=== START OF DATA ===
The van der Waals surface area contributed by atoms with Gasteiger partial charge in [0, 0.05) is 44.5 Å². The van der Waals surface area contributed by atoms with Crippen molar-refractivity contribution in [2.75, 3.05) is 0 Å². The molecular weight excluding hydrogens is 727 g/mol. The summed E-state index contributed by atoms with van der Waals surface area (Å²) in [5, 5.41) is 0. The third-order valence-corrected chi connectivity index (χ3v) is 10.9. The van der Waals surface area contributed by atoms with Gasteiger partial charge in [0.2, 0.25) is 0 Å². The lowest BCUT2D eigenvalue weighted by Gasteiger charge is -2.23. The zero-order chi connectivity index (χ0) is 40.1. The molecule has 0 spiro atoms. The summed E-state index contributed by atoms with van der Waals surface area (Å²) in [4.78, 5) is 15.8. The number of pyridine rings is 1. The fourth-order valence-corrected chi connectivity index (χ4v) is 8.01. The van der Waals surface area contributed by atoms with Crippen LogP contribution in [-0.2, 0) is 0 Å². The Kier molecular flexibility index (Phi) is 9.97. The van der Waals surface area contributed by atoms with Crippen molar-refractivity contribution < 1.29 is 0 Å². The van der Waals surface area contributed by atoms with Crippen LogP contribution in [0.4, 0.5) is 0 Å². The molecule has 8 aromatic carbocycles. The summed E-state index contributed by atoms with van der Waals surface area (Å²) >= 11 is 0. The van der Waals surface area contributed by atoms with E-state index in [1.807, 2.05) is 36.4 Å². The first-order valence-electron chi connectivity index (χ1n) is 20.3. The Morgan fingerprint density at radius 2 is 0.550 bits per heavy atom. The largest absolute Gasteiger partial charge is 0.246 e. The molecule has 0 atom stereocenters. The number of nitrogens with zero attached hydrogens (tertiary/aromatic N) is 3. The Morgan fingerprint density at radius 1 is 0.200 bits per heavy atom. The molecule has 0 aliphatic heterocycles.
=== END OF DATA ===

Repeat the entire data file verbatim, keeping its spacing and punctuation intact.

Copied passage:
The van der Waals surface area contributed by atoms with Gasteiger partial charge in [0, 0.05) is 44.5 Å². The van der Waals surface area contributed by atoms with Crippen molar-refractivity contribution in [2.75, 3.05) is 0 Å². The molecular weight excluding hydrogens is 727 g/mol. The summed E-state index contributed by atoms with van der Waals surface area (Å²) in [5, 5.41) is 0. The third-order valence-corrected chi connectivity index (χ3v) is 10.9. The van der Waals surface area contributed by atoms with Gasteiger partial charge in [0.2, 0.25) is 0 Å². The lowest BCUT2D eigenvalue weighted by Gasteiger charge is -2.23. The zero-order chi connectivity index (χ0) is 40.1. The molecule has 0 spiro atoms. The summed E-state index contributed by atoms with van der Waals surface area (Å²) in [4.78, 5) is 15.8. The number of pyridine rings is 1. The fourth-order valence-corrected chi connectivity index (χ4v) is 8.01. The van der Waals surface area contributed by atoms with Crippen LogP contribution in [-0.2, 0) is 0 Å². The Kier molecular flexibility index (Phi) is 9.97. The van der Waals surface area contributed by atoms with Crippen molar-refractivity contribution < 1.29 is 0 Å². The van der Waals surface area contributed by atoms with Crippen LogP contribution in [0.4, 0.5) is 0 Å². The molecule has 8 aromatic carbocycles. The summed E-state index contributed by atoms with van der Waals surface area (Å²) >= 11 is 0. The van der Waals surface area contributed by atoms with E-state index in [1.807, 2.05) is 36.4 Å². The first-order valence-electron chi connectivity index (χ1n) is 20.3. The Morgan fingerprint density at radius 2 is 0.550 bits per heavy atom. The largest absolute Gasteiger partial charge is 0.246 e. The molecule has 0 atom stereocenters. The number of nitrogens with zero attached hydrogens (tertiary/aromatic N) is 3. The Morgan fingerprint density at radius 1 is 0.200 bits per heavy atom. The molecule has 0 aliphatic heterocycles.